The article posted in CNBC by Kayleigh Kulp answers the question, should seniors rent or buy? Learn more below:
The big decision when you retire: Should you rent or buy?
Published 11:01 AM ET Sun, 1 Oct 2017 Updated 1 Hour AgoCNBC.com
Robyn Mancell sold her Southern California, four bedroom home four years ago when her youngest child left. She moved to a cheaper, one bedroom apartment nearby.
"There was a lot of upkeep," the 58-year-old said of her former place.
As some empty nesters and retirees decide to downsize, giving up a mortgage for a rental may be attractive, depending on where they live and their other income streams, financial and real estate experts say.
About half of seniors surveyed by Credit Sesame, a credit and loan management site, said affordability is the top reason they aren't buying homes.
Retirees 65 and over in markets like Providence, Rhode Island, Kahului and Honolulu, Hawaii, Lancaster, Pennsylvania, New Haven, Springfield, Massachussetts and Reno rent at a rate 1.2 times more than the national average, according to data compiled by realtor.com.
On the other hand, retirees own at 1.1 times the national average in markets like The Villages, Punta Gorda, Sarasota and Vero Beach, Florida, Prescott, Arizona, and Santa Fe, despite it being also cheaper to rent there, according to the realtor.com data.
A good time to transition to becoming a tenant may be when you move your retirement accounts from growth funds to safer, income generating funds, often around age 65, said William Flood, a real estate investor analyst with FitSmallBusiness.com.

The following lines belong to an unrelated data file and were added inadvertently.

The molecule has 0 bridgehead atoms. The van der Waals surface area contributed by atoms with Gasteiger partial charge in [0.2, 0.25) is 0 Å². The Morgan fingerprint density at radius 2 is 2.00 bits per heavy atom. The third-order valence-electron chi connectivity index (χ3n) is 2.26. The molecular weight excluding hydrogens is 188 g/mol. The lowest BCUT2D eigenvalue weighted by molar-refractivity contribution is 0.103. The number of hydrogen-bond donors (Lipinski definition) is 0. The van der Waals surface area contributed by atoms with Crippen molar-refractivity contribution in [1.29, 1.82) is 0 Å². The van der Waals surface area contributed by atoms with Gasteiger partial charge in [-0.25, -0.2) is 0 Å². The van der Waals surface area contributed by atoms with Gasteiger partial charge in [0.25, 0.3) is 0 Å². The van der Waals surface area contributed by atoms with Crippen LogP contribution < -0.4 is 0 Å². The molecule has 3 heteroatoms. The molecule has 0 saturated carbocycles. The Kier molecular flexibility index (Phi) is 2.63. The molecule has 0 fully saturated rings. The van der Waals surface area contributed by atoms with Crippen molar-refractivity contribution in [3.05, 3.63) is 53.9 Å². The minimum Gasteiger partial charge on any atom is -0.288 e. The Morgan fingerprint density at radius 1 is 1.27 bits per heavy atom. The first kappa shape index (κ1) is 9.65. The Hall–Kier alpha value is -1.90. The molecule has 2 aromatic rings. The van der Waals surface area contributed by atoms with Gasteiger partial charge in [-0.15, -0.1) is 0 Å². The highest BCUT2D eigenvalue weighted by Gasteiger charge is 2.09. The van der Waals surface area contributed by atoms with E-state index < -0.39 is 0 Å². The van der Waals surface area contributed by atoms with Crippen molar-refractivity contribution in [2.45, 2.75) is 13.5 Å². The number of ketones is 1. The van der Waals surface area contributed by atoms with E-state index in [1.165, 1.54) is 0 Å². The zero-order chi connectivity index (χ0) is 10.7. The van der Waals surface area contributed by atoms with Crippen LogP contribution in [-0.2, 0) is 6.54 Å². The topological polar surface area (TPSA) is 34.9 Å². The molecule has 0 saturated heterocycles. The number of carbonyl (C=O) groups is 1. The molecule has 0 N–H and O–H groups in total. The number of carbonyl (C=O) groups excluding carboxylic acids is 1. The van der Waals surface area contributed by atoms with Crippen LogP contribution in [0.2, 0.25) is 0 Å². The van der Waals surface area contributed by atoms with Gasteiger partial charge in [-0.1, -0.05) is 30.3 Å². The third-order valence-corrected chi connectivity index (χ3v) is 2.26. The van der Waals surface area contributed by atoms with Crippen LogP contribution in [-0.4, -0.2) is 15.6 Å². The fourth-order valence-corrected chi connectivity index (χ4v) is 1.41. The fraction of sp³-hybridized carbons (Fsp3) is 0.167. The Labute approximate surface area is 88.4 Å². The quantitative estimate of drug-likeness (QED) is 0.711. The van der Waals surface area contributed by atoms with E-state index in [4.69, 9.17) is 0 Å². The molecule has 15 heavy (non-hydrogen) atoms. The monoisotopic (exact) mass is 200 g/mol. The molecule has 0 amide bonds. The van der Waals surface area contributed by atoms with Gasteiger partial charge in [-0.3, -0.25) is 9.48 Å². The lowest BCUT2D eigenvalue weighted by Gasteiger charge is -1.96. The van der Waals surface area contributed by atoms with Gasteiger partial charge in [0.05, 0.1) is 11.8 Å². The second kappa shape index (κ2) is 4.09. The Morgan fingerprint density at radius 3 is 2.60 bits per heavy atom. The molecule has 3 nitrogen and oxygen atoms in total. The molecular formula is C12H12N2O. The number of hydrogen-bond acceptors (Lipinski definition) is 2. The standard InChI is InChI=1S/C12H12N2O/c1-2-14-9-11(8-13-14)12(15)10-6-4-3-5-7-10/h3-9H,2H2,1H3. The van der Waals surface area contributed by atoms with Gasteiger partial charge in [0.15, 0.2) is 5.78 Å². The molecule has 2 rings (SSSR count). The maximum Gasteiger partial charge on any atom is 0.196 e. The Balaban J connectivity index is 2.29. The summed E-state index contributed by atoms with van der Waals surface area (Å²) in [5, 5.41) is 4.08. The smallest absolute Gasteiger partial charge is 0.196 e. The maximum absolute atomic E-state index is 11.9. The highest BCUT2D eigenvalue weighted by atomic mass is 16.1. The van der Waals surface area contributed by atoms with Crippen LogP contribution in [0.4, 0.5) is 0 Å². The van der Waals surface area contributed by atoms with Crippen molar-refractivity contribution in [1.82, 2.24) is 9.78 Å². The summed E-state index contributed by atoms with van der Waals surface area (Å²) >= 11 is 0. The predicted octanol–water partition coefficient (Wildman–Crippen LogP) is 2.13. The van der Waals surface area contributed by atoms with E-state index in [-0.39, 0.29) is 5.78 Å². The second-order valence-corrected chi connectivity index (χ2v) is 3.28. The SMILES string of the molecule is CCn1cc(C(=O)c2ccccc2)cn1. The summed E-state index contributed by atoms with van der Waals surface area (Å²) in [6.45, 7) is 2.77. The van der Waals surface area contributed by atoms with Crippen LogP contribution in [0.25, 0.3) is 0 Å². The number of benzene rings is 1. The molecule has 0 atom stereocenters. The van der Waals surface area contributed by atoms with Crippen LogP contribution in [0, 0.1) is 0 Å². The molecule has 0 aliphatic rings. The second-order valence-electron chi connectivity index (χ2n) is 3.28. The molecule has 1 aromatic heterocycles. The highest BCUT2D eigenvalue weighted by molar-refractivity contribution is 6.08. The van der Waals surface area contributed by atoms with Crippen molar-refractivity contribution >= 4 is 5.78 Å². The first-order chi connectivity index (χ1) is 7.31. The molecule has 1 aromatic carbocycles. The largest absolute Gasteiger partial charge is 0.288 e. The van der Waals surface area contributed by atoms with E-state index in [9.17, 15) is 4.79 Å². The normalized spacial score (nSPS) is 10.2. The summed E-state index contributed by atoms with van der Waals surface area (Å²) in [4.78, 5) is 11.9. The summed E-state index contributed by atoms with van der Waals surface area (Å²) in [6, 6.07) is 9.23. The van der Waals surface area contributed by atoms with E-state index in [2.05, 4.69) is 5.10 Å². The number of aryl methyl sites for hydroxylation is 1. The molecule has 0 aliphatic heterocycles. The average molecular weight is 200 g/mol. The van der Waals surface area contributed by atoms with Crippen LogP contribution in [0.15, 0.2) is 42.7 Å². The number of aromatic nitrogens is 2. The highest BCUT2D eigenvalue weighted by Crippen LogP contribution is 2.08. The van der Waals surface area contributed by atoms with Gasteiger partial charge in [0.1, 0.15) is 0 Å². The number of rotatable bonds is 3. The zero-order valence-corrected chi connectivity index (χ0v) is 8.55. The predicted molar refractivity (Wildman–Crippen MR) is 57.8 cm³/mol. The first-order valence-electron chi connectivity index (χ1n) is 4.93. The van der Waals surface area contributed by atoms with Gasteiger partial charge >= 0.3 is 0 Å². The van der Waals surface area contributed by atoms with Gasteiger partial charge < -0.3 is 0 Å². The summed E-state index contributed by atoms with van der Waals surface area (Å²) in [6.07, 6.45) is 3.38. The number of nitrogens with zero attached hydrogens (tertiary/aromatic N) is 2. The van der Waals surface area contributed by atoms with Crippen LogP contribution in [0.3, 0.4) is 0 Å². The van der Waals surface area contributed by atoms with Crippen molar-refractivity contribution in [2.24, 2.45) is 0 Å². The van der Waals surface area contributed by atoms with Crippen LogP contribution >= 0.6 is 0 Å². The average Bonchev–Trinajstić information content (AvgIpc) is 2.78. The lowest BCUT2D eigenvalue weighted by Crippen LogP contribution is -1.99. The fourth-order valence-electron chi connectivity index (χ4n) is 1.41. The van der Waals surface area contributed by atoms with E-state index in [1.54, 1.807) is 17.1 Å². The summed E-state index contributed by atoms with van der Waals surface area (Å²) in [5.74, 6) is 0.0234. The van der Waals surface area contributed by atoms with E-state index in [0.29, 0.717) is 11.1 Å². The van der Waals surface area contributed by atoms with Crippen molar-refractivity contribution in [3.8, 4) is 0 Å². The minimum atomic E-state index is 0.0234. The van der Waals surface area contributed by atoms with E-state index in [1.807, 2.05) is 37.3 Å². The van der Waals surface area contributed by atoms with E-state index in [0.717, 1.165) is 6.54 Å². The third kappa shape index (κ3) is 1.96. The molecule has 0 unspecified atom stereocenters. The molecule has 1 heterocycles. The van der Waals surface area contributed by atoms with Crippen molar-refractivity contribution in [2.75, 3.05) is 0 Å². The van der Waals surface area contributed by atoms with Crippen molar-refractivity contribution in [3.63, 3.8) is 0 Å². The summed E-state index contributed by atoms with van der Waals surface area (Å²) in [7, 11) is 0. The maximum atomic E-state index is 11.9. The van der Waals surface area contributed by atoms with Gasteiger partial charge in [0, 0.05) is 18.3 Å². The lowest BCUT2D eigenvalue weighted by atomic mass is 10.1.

"That's when buildup of real estate equity is no longer as much of a concern as how monthly carrying costs fit into a fixed budget," he said.
Before signing a lease, however, consider the following:
Tenants still have responsibilities"When people are tenants they think the landlord is going to take care of everything," said Jason Shepherd, co-founder of Denver-based Atlas Real Estate Group. Yet things like plowing the driveway, mowing the lawn and changing light bulbs still may be the tenant's responsibility.
Owners can control housing costsBeing a tenant can offer less stability if the owner decides to sell the property or boosts the rent every year, Shepherd said.
When Mancell began renting her apartment, she was spending about $600 less on rent than her mortgage. But she was also subject to 10 percent annual rent increases that eventually caught up to the mortgage.
A fixed mortgage payment can be a hedge against inflation, said Alexis Hongamen, founder of FederalRetirementAdvice.com.
Consider the value of home equityIn areas that are appreciating steadily, it may be advisable to buy.
"It generally means that the neighborhood is increasing in popularity and quality, which means rents will eventually rise [also]," said Allen Shayanfekr, cofounder and CEO of Sharestates, a real estate investment company.
Shepherd said the ability to tap your equity in a home later in life can be valuable. But be aware it could take months to sell or many weeks to refinance and tap those funds, Hongamen said.
Owning outright may stretch your dollar furtherThe tax benefits of a mortgage, insurance and property tax write-off may not be as valuable, particularly if the home is owned free and clear or has a low mortgage balance, said Flood. (And tax-reform being debated in Congress could change that.)
Selling a debt-free home and using the proceeds to pay rent also doesn't make financial sense, said Michael Alexenko, a certified financial advisor and president with St. Charles, Illinois-based Royal Asset Managers.
Assuming you netted $250,000 from a home sale, you should draw about $10,000 a year (based on a 4 percent withdrawal), which may not let you to rent a home comparable to the old one, Alexenko said.